'Cold Copy' Review: Tracee Ellis Ross Plays Sinister Bel Powley Role Model in Uneven Journalism Drama

‘Cold Copy’ Review: Tracee Ellis Ross Plays Sinister Bel Powley Role Model in Uneven Journalism Drama

In its general lines, Cool copy it is extremely current. “Journalism is not a calling,” says Tracee Ellis Ross in the opening scene, as seasoned TV interviewer Diane Heger. “She IS a character. It has to be.” She’s not necessarily wrong. Look at a few recent examples, like Tucker Carlson’s leaked text messages disparaging her supposed hero Donald Trump, and it’s easy to see how Roxine Helberg’s first feature could touch a raw nerve. Its screenplay is fascinating in the themes it opens up.The film has vivid performances by Ross, Bel Powley as Diane’s student, Mia Scott and Jacob Tremblay as the subject, and ultimately the victim of Mia’s shoddy journalism. Cool copy it’s also maddening in its lack of focus and missed opportunities.

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Mia, a graduate student taking Diane’s class at an unnamed university, is the focus of the film, and it begins as a study in naivety. Let’s see who Diane is long before Mia does. She is sarcastic and abrasive with her students, she is tough with them maybe because they have to be tough to survive professionally. In a fierce performance, Ross doesn’t soften the edges of the character.

Cool copy

The bottom line

Fascinating subject, scattershot results.

Place: Tribeca Festival (Story in the Spotlight)
Launch: Bel Powley, Tracee Ellis Ross, Jacob Tremblay, Nesta Cooper
Director and screenwriter: Roxine Helberg

1 hour and 31 minutes

Powley conveys a wide-eyed intensity, while Mia pulls off some childish moves. He yells at Diane when she thinks she won’t be allowed into her class (unlikely, it works), and confronts her when her roommate, Kim (Nesta Cooper), gets an internship on Diane’s show, angrily demanding, ” Why her? For all her naïveté, Mia is also ruthless, revealing Kim’s confidential source to undermine her. It’s hard to know if she was always ready to compromise on ethics or if she learned from watching Diane, whose approach is to make her squirm subjects to get reactions on screen, even if she’s trading incendiary rumors.As the story swings between a possible plot of loss of innocence and one about dark trends coming to the surface, Mia seems like a muddled and muddled written character.Powley he can’t get over it.

As Igor Nowak, a teenager who agrees to be the subject of Mia’s test, Tremblay shows his true talent. His role is secondary to that of the two stars, but his character is the more nuanced, his performance wonderfully enigmatic. Sometimes Igor seems more experienced than Mia in journalism, skeptical of her intentions. Her mother was a famous children’s book writer, whose death years earlier had cast an unwelcome media eye on the family. But he’s also vulnerable enough to trust her.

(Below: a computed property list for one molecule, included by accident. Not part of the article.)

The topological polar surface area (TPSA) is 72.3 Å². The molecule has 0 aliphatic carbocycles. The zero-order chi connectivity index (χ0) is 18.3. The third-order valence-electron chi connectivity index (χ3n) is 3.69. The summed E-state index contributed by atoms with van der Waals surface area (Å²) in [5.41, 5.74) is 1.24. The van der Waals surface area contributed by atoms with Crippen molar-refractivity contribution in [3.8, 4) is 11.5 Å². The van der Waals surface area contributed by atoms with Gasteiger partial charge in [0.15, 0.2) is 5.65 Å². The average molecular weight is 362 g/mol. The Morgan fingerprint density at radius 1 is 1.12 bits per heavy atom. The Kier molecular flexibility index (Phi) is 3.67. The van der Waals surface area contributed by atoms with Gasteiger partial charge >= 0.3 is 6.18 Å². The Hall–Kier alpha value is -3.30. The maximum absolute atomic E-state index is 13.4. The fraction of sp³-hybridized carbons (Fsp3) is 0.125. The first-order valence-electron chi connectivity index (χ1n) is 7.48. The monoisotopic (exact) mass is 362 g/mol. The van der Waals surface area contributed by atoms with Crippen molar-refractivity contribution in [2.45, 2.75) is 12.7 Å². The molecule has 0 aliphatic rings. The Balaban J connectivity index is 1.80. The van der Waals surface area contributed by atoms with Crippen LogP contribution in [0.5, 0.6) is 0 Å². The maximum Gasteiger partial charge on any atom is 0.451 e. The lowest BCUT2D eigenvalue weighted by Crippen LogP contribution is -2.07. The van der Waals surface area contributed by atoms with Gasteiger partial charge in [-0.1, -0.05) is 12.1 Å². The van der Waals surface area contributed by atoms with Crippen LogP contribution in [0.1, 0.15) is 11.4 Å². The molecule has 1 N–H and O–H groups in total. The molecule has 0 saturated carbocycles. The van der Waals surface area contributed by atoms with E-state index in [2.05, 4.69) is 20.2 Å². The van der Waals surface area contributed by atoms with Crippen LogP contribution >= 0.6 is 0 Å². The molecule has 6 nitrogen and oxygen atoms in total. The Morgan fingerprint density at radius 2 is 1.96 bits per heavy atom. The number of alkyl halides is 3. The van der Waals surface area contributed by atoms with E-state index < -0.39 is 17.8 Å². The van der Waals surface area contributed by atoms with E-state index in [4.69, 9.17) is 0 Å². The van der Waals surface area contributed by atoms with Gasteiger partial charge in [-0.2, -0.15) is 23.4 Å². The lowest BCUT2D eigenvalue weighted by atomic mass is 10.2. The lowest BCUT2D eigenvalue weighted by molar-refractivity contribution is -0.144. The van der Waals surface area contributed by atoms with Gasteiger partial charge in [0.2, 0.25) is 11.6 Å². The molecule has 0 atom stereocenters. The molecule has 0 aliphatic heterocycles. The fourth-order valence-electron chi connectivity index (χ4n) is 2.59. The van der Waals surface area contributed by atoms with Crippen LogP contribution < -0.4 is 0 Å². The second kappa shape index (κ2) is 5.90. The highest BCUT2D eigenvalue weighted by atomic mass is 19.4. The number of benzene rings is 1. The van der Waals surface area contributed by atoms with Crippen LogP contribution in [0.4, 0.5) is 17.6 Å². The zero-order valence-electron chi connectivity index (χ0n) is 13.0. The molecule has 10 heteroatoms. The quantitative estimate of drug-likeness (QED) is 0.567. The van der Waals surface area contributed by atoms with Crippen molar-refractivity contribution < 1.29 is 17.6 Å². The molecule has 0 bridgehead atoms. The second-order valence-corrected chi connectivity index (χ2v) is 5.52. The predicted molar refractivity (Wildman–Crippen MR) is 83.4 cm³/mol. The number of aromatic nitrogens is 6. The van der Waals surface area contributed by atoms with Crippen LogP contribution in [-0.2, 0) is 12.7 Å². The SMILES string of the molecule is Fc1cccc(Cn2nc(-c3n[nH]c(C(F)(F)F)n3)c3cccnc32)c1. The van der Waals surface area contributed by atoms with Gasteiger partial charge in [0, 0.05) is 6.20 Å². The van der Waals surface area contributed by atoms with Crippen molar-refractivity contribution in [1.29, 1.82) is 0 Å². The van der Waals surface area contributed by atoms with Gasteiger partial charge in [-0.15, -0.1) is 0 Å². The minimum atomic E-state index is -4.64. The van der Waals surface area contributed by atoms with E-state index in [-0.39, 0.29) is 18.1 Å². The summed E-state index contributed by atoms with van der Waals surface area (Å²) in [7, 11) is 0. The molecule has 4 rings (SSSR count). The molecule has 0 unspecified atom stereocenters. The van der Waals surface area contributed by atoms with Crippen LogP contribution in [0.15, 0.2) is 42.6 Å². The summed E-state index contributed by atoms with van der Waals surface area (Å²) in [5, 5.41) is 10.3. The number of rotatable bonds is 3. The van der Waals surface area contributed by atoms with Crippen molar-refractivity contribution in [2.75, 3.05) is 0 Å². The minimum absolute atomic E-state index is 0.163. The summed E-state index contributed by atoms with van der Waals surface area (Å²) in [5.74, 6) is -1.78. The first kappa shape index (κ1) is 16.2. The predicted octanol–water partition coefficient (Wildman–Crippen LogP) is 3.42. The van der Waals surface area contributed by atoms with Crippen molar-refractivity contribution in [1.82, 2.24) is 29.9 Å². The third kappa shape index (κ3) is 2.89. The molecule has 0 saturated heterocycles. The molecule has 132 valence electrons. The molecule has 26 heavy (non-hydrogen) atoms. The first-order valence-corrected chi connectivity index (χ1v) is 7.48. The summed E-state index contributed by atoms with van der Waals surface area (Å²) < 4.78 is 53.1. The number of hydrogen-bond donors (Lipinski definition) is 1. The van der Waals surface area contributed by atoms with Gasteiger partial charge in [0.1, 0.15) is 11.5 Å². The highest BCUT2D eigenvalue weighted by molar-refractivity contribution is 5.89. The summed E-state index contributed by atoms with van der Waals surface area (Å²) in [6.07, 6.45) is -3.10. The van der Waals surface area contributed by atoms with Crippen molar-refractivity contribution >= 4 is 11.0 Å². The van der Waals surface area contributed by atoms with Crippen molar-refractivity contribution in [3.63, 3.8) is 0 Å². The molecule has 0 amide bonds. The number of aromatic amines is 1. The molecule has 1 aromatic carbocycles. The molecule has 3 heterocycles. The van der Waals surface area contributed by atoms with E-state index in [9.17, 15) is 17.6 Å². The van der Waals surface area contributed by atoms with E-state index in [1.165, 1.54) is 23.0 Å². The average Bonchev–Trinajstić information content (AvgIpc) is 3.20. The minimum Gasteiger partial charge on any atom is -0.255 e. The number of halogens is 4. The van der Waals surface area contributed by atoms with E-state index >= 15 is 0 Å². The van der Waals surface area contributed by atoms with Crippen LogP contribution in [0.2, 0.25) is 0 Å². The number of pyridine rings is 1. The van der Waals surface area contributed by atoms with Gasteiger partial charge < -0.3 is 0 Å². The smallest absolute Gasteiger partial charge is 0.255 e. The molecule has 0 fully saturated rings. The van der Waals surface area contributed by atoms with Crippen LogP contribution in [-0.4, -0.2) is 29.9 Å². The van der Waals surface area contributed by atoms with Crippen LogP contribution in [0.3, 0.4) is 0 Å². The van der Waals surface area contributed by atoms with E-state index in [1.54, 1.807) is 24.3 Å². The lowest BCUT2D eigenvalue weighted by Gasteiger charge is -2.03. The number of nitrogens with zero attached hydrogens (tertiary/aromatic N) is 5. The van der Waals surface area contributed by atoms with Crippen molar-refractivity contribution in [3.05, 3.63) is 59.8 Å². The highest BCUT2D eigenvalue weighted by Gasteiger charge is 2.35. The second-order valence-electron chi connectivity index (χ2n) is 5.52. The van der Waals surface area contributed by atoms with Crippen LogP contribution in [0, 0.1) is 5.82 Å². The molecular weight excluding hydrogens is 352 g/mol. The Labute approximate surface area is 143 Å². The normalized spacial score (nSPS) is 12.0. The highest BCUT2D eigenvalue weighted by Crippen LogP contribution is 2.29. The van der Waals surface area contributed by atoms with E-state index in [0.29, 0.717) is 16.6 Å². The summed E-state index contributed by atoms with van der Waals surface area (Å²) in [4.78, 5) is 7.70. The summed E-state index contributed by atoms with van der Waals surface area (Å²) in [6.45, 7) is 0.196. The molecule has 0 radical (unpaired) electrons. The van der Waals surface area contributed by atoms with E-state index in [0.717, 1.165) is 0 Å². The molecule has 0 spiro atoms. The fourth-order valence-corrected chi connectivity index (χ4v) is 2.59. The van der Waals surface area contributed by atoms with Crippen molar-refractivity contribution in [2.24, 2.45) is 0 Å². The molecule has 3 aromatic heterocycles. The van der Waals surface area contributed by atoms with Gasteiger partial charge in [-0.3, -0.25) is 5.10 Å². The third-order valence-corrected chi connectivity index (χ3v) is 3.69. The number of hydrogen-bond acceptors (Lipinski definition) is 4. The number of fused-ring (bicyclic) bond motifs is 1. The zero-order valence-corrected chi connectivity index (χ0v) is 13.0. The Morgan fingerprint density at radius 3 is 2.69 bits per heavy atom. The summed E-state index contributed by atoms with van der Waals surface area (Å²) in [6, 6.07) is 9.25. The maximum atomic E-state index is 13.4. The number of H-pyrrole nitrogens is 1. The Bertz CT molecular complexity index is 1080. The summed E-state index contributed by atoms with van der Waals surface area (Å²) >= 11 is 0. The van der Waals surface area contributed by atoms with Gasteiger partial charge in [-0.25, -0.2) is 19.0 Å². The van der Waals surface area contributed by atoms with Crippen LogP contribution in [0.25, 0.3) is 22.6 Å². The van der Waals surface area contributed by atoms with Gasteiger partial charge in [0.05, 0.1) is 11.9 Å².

Trusting her is a big mistake we can see coming, and as Mia pieces together a story about the secret of Igor’s mother’s death, the film starts to go off the rails. Desperate to get a story, Mia surreptitiously uses the keys to Igor’s house, moves objects to simulate an explosive camera shot, and photographs a private letter to use in her piece. Fiction doesn’t have to have the right journalism, but Cool copy it crosses the line between unrealistic and absurd. Never mind the immoral invasion of privacy. When Mia walks into the house, you have to ask, “Has she never seen an episode of Law and order?”

Diane’s actions also become ridiculous. She invites Mia over for a drink to prompt her to represent Igor in her report as a troubled young man. “If you act like Igor is fine, he will be fine,” says Diane. And if he’s fine, “where’s the story?” Disregard for truth should be the point, but a minor issue here is very distracting. Take your student for a drink? She has She Have you ever had to take an HR anti-harassment course like everyone else working in an American institution? That drink is presented as an event no one would bat an eye to, non-transgressive on Diane’s part, and it’s one of many small missteps that amount to an increasingly unbelievable story.

Visually, the film is as direct and unremarkable as a regular news report. But at best, it has some galvanizing moments that reveal what he could have said about the media and hint at Helberg’s genuine promise as a filmmaker. A sharply shot and edited flashback montage shows Igor, Mia and Kim dancing in Mia’s apartment, deftly recounting an innocent night that has brutal repercussions. Mia’s report is a perfect clone of a tasteless and exploitative story masquerading as something more serious and noble. And Helberg builds a well-acted killer ending. But ultimately, the film is less about the ostensible themes of journalism and truthfulness with which it begins than about an uneven drama about two people compromised out of control, anomalies who deserve each other.